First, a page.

Scottish membership of EFTA

Given Scotland's vote in the 2016 referendum to remain in the EU, contrasted with that of the UK as a whole, the Scottish Government has looked into methods of retaining access to or membership of the EEA.[15] However, other EFTA states have stated that only sovereign states are eligible for membership, so Scotland could only join if it became independent from the UK.[16]

UK Government view

In January 2017, Theresa May announced a 12-point plan of negotiating objectives and confirmed that the British government would not seek continued permanent membership in the European Single Market,[4] leaving open an option of retaining EEA membership for a-one year transition period after EU exit day (originally 29 March 2019, postponed to 12 April and then to 31 October, before finally occurring on 31 January 2020).

Role of the European Court of Justice

Under the EEA Agreement, the UK would not necessarily be subject to European Court of Justice rulings but possibly also the EFTA Court, which resolves disputes under the EEA Agreement regarding EFTA Member States.[17] The Court also resolves disputes between EEA persons and the EFTA Surveillance Authority.

Separation agreement

The separation agreement is the Agreement on arrangements between Iceland, the Principality of Liechtenstein, the Kingdom of Norway and the United Kingdom of Great Britain and Northern Ireland following the withdrawal of the United Kingdom from the European Union, the EEA Agreement and other agreements applicable between the United Kingdom and the EEA EFTA States by virtue of the United Kingdom’s membership of the European Union.[18]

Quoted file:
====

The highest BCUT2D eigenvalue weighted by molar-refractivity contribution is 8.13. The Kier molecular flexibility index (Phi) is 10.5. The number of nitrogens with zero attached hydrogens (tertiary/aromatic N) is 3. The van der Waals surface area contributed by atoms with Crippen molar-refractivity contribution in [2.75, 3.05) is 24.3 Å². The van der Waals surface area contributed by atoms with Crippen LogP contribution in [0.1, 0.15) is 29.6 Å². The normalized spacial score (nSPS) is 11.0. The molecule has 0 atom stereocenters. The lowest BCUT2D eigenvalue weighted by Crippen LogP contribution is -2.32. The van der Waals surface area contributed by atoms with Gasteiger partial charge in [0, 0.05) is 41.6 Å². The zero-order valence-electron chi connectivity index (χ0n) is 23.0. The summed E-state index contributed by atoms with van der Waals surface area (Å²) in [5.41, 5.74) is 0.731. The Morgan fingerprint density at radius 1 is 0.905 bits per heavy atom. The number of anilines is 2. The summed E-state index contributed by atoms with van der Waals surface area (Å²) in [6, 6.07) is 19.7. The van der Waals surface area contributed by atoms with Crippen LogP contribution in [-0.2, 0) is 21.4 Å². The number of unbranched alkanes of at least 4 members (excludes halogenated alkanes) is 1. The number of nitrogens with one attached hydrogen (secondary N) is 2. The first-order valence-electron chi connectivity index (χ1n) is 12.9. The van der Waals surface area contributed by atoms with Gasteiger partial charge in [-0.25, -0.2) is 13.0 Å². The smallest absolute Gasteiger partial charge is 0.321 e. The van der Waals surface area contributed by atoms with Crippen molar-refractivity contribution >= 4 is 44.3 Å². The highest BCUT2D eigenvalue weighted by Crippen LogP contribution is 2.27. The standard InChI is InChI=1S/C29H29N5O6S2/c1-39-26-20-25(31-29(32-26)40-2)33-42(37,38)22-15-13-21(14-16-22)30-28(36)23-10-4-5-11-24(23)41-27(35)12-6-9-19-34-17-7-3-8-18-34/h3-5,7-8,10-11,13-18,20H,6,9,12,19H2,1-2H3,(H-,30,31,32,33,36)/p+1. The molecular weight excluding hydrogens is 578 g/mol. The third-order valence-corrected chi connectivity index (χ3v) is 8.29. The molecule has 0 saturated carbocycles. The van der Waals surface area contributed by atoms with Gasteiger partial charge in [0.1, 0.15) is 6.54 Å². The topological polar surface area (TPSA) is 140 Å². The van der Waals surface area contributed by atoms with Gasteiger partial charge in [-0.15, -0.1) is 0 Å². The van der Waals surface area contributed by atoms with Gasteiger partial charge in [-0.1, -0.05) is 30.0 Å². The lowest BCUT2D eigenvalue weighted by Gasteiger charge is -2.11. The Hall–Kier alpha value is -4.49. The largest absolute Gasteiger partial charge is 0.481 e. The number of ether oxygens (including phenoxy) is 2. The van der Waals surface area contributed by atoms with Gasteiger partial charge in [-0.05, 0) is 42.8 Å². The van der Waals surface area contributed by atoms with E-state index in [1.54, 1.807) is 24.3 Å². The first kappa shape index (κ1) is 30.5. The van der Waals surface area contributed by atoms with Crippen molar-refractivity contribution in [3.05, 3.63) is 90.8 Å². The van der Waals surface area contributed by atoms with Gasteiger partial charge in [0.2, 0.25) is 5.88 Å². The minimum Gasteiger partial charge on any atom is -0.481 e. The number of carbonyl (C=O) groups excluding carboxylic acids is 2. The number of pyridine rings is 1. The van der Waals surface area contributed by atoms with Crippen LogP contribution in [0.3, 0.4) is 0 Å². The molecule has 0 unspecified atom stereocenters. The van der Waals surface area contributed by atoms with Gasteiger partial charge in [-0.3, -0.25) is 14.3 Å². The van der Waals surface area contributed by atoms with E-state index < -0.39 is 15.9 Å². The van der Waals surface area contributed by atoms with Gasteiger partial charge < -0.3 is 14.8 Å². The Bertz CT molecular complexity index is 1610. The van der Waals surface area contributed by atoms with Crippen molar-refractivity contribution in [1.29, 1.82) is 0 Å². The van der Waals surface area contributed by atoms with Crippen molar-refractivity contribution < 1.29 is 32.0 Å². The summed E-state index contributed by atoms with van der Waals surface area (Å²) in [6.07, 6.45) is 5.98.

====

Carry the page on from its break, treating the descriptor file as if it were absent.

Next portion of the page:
It defines the relationship between the United Kingdom and the EFTA during the transition period.

See also


  1. "Frequently asked questions on EFTA, the EEA, EFTA membership and Brexit". EFTA. Retrieved 2 February 2020.
  2. Asa Bennett (27 January 2020). "How will the Brexit transition period work?". Telegraph.
  3. "Frequently asked questions on EFTA, the EEA, EFTA membership and Brexit | European Free Trade Association". Retrieved 2020-02-01.
  4. Wilkinson, Michael (17 January 2017). "Theresa May confirms Britain will leave Single Market as she sets out 12-point Brexit plan". The Daily Telegraph. Retrieved 18 January 2017.
  5. "EEA Agreement, Article 127" (PDF). Retrieved 24 February 2017.
  6. Landale, James (28 November 2016). "'Brexit: Legal battle over UK's single market membership". BBC News. Retrieved 29 November 2016. If the courts say Article 127 does need to be triggered, there is the question of whether an act of parliament would be needed for it to be authorised.
  7. "EFTA Bulletin Decision Shaping in the European Economic Area" (PDF). European Free Trade Association. March 2009. Retrieved 19 May 2015.
  8. Jonathan Lindsell (12 August 2013). "Fax democracy? Norway has more clout than you know".
  9. "The Basic Features of the EEA Agreement". European Free Trade Association. Retrieved 8 August 2013.
  10. Glencross, Andrew (March 2015). "Why a British referendum on EU membership will not solve the Europe question" (PDF). International Affairs. 91 (2): 303–17. doi:10.1111/1468-2346.12236.
  11. "EEA EFTA Budget". EFTA. Retrieved 14 February 2016.
  12. "Leaving the EU – RESEARCH PAPER 13/42". House of Commons Library. 2013-07-01. Retrieved 2015-05-19.
  13. "The Latest: Lithuania says UK must say if decision is final". CNBC. 2016-06-27. Archived from the original on 2016-07-03. Retrieved 2016-09-18 via Associated Press.
  14. Patrick Wintour (2016-08-09). "Norway may block UK return to European Free Trade Association | World news". The Guardian. Retrieved 2016-08-17.
  15. "Sturgeon hints the Scottish Government could seek Norway-style EU relationship". 2016-11-17. Retrieved 2016-11-17.
  16. "Iceland: Scotland could not start applying for EFTA until after independence". The Daily Telegraph. 2017-03-16. Retrieved 2017-03-24.
  17. ""A&O Legal Opinion on EEA membership"" (PDF).